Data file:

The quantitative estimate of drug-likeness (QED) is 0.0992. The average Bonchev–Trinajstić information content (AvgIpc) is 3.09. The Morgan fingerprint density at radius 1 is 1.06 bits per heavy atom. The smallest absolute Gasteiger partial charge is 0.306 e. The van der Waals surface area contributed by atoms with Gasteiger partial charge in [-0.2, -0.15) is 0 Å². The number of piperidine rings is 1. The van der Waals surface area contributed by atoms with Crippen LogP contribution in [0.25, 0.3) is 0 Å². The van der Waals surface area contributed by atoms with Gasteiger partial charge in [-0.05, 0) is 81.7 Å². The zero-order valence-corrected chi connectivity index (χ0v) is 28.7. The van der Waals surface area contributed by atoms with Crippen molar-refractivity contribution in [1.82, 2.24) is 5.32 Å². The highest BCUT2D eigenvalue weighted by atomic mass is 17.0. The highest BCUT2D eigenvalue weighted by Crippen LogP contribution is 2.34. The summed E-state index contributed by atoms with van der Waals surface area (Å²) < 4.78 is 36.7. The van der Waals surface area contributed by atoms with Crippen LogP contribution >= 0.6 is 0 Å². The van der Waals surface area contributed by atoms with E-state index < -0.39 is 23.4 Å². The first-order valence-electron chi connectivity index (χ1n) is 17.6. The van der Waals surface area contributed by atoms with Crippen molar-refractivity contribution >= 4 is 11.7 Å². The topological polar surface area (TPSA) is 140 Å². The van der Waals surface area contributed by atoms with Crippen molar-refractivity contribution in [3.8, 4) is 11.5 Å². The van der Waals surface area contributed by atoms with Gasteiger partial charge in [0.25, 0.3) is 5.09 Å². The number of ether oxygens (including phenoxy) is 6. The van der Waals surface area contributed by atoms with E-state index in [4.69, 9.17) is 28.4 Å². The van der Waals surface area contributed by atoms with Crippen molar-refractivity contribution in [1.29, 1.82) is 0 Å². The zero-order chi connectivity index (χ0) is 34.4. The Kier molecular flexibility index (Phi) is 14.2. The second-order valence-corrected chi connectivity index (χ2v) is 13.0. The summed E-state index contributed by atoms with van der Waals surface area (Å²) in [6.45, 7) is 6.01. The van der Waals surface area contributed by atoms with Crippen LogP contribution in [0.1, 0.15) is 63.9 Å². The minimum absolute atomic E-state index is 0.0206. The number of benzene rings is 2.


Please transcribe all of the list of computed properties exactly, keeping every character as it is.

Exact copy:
The quantitative estimate of drug-likeness (QED) is 0.0992. The average Bonchev–Trinajstić information content (AvgIpc) is 3.09. The Morgan fingerprint density at radius 1 is 1.06 bits per heavy atom. The smallest absolute Gasteiger partial charge is 0.306 e. The van der Waals surface area contributed by atoms with Gasteiger partial charge in [-0.2, -0.15) is 0 Å². The number of piperidine rings is 1. The van der Waals surface area contributed by atoms with Crippen LogP contribution in [0.25, 0.3) is 0 Å². The van der Waals surface area contributed by atoms with Gasteiger partial charge in [-0.05, 0) is 81.7 Å². The zero-order valence-corrected chi connectivity index (χ0v) is 28.7. The van der Waals surface area contributed by atoms with Crippen molar-refractivity contribution in [1.82, 2.24) is 5.32 Å². The highest BCUT2D eigenvalue weighted by atomic mass is 17.0. The highest BCUT2D eigenvalue weighted by Crippen LogP contribution is 2.34. The summed E-state index contributed by atoms with van der Waals surface area (Å²) < 4.78 is 36.7. The van der Waals surface area contributed by atoms with Crippen LogP contribution >= 0.6 is 0 Å². The van der Waals surface area contributed by atoms with E-state index < -0.39 is 23.4 Å². The first-order valence-electron chi connectivity index (χ1n) is 17.6. The van der Waals surface area contributed by atoms with Crippen molar-refractivity contribution >= 4 is 11.7 Å². The topological polar surface area (TPSA) is 140 Å². The van der Waals surface area contributed by atoms with Crippen molar-refractivity contribution in [3.8, 4) is 11.5 Å². The van der Waals surface area contributed by atoms with Gasteiger partial charge in [0.25, 0.3) is 5.09 Å². The number of ether oxygens (including phenoxy) is 6. The van der Waals surface area contributed by atoms with E-state index in [4.69, 9.17) is 28.4 Å². The van der Waals surface area contributed by atoms with Crippen molar-refractivity contribution in [1.29, 1.82) is 0 Å². The zero-order chi connectivity index (χ0) is 34.4. The Kier molecular flexibility index (Phi) is 14.2. The second-order valence-corrected chi connectivity index (χ2v) is 13.0. The summed E-state index contributed by atoms with van der Waals surface area (Å²) in [6.45, 7) is 6.01. The van der Waals surface area contributed by atoms with Crippen LogP contribution in [0.1, 0.15) is 63.9 Å². The minimum absolute atomic E-state index is 0.0206. The number of benzene rings is 2.